Google Allo, the instant messaging app from the search giant power by the new Google Assistant, will start going live for users across the world. Messaging has come a long way for Google which has gone from GTalk to G-chat to Hangouts via Google Wave and Buzz.
Google actually described Allo as a messaging up for Android and iPhone users. But it does a lot more than just allow you to send messages to other people. It's a smart messaging app in that it has the power of Google built-in and can apparently learn over time.
How does Google Allo work?
Similar to WhatsApp, Allo is based on your phone number, so you can use it to send text messages to anyone in your phonebook - not just other Allo users. Apart from that, Google highlighted three aspects of Allo that make it unique: Expression, Google Assistant, and Security.
During a demo at Google I/O, Google showed how you can use Allo to keep in touch with people. It looked like any other messaging app; chats appeared as bubbles, with one person's chat bubbles appearing on one side in a certain colour, and another person's chat bubbles appearing on the opposite side, and you could scroll up and down to see the entire threaded conversation.
like Facebook Messenger - you could send stickers, which Google said were sourced from artists around the world. You could also send emoji. But one of the hottest features is something called Whisper or shout. This will let you slide up or down on the send button to change the size of your reply, meaning there's no need to write in caps all the time when you're angry.
Continuing with this theme of giving you more ways to express yourself, Allo offers a feature called Ink that lets you get creative with photos. You can doodle on them, for instance. Allo also took the Smart Reply feature from Google's Inbox app, so now you can quickly respond while on the go. If someone asks if you want to grab dinner, Allo might serve up responses like "I'm in" or "I'm busy".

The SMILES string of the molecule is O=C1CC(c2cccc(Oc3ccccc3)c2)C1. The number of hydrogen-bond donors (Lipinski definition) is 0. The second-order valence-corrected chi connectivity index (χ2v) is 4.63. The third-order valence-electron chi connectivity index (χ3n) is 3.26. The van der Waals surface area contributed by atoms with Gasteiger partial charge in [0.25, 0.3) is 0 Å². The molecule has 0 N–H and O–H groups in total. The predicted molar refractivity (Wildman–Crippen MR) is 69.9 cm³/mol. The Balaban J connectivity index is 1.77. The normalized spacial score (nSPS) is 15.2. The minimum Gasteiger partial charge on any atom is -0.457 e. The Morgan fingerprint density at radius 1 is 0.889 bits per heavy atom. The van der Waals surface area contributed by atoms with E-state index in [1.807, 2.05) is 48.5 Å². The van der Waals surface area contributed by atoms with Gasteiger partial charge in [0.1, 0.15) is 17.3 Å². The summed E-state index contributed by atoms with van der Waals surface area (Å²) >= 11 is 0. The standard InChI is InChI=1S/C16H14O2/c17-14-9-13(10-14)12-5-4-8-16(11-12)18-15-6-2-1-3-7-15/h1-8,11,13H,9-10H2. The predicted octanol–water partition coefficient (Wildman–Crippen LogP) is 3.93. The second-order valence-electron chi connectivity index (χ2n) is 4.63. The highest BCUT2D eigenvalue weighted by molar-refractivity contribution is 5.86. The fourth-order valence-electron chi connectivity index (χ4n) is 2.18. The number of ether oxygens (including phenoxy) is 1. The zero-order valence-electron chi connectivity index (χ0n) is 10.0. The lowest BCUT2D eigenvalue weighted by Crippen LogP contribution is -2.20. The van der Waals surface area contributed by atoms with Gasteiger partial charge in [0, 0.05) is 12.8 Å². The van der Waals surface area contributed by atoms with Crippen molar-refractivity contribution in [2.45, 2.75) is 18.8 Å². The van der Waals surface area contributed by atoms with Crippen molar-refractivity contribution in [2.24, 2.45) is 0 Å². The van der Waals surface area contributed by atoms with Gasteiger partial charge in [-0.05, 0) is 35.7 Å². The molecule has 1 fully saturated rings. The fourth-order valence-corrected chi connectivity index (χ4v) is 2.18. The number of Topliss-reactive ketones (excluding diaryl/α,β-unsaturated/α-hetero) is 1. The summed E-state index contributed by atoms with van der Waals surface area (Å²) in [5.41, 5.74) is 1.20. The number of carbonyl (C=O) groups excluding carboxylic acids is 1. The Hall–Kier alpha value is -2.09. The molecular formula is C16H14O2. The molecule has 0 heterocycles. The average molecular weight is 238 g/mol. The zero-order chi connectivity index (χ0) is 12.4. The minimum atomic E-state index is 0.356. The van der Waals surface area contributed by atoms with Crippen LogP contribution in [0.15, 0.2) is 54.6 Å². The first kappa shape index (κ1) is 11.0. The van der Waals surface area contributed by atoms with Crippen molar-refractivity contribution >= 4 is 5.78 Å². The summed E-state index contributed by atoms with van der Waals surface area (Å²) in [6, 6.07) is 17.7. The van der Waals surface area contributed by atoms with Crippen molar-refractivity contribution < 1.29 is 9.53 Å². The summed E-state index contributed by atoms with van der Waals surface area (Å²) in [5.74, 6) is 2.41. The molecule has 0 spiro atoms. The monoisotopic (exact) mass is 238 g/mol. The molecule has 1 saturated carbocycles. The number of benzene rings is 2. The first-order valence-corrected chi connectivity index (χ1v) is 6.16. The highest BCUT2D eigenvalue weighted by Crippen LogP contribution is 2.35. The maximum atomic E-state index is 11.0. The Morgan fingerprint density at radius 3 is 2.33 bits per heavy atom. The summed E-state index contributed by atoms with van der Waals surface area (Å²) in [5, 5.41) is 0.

Allo uses machine-learning and natural language processing in order to suggest replies on the fly, meaning it can anticipate what you want to say next and how you might say it. The more you use Allo, the better your suggestions become. And they will always be unique to you. However, because messaging isn't just about texts, replies also contain stickers and emoji.
You'll even see smart reply options when someone send you a photo. Allo can understand the content and context of photos, thanks to Google's computer vision capabilities. If someone sends you a photo of pasta, you will see smart replies that include mentions of pasta, yummy, or whatever. The idea here is that assistive technology can help you communicate with little to no effort.
If you didn’t catch the news when Google first announced Allo back in May, I'm going to start with the basics. How a messaging app works can be surprisingly complicated, so bear with me a bit as I go through it. There are some neat little surprises in how Google decided to set Allo up — but if you really don’t care about things like SMS relay, I won’t blame you if you skip on down to the next section.